Response to Original message
16. I have noticed so many bikers in Chicago who will freak about every little thing that
drivers do wrong, yet the bikers feel no compulsion to follow the rules of the road. It makes no sense to me why someone one a bike doesn't feel that they should stop at a light or give right of way. Because even if the driver of the car is in the wrong it's still going to be the biker who gets smooshed, so why take chances.
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Deja Q Donating Member (1000+ posts) Send PM | Profile | Ignore Thu May-17-07 04:37 PM
Response to Original message
19. I do. But they have to obey the same laws as anything that rolls on wheels.
:think:

Pedestrians need to obey their laws too; but our society prefers to scapegoat every last minute detail on automobile drivers.

It's bollocks.

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Maineiac Donating Member (361 posts) Send PM | Profile | Ignore Thu May-17-07 04:43 PM
Response to Original message
21. The law in Maine is abasically
same rules, same road. Legislation is pending to require a 3 foot clearance between car and bike when they pass, even if it means the cars must slow until a suitable lane is clear. Of course, if the roads had adequate shoulders for bikes to move over to when cars are trying to pass this would npt be an issue, but that's another issue in Maine. Don't get me started on the DOT.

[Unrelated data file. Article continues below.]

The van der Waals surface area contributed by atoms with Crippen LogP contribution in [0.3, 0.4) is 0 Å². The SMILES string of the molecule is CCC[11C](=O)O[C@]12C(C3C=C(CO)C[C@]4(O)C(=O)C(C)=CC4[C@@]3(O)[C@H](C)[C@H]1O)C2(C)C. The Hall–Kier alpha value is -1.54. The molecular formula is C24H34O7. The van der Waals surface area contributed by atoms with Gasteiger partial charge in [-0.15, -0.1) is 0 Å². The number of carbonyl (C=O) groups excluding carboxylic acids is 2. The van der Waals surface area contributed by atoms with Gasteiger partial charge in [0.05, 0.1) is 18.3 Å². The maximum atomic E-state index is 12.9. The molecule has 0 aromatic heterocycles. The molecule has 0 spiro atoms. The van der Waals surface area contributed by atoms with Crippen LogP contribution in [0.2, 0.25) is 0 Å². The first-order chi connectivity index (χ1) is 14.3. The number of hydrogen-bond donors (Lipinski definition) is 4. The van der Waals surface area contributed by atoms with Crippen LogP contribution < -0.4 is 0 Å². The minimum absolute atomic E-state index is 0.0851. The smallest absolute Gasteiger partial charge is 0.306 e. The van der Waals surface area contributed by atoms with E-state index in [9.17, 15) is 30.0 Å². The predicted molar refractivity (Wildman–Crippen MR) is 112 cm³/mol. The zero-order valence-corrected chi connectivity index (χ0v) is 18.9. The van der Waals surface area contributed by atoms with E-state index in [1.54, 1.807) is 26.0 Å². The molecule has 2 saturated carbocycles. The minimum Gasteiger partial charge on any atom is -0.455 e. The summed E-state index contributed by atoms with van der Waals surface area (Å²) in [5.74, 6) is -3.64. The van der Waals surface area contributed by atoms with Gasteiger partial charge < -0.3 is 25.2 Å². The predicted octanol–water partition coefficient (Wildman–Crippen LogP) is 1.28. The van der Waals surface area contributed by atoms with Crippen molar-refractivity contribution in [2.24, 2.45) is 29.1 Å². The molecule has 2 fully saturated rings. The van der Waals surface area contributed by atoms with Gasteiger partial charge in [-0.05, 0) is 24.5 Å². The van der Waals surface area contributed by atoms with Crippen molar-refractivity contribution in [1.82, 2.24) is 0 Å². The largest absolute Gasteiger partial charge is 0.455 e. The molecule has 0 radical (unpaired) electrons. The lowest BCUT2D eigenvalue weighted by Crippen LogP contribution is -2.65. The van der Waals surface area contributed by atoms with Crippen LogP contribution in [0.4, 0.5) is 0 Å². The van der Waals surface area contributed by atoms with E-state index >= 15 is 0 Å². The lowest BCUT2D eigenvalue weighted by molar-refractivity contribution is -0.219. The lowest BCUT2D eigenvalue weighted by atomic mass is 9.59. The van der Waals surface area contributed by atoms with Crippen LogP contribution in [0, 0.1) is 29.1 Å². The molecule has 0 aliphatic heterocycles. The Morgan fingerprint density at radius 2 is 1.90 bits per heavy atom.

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Writer Donating Member (1000+ posts) Send PM | Profile | Ignore Thu May-17-07 05:03 PM
Response to Original message
22. What you speak of is blasphemy here in Colorado.
Although they provide bike lanes in this city, at least, and because everyone does bike when they're not in their car, there is a mutual respect on the road.

My experiences in Austin, however, were far different. That city has extremely cramped infrastructure - there is NO room for bike lanes. Cyclists do their best to keep up, but I've gotta say, when I was on a major thoroughfare and was having to slow down to 16 mph to compensate for Mr. Roadie I found that frustrating at times. I had to risk going into the oncoming lane to get around him.

There was a huge Critical Mass contingent in Austin, too, which would gather in groups and block off lanes to prove the point that... they're on bikes, I think, and that everyone should look out for them. Texas is not a friendly state for bikers. My sister and her husband biked a lot in Dallas, and each of her friends have war stories about idiot cars not looking out for them. One friend of theirs completely flipped off the road after a truck cut him off. He fell into a ravine and broke several bones in his body.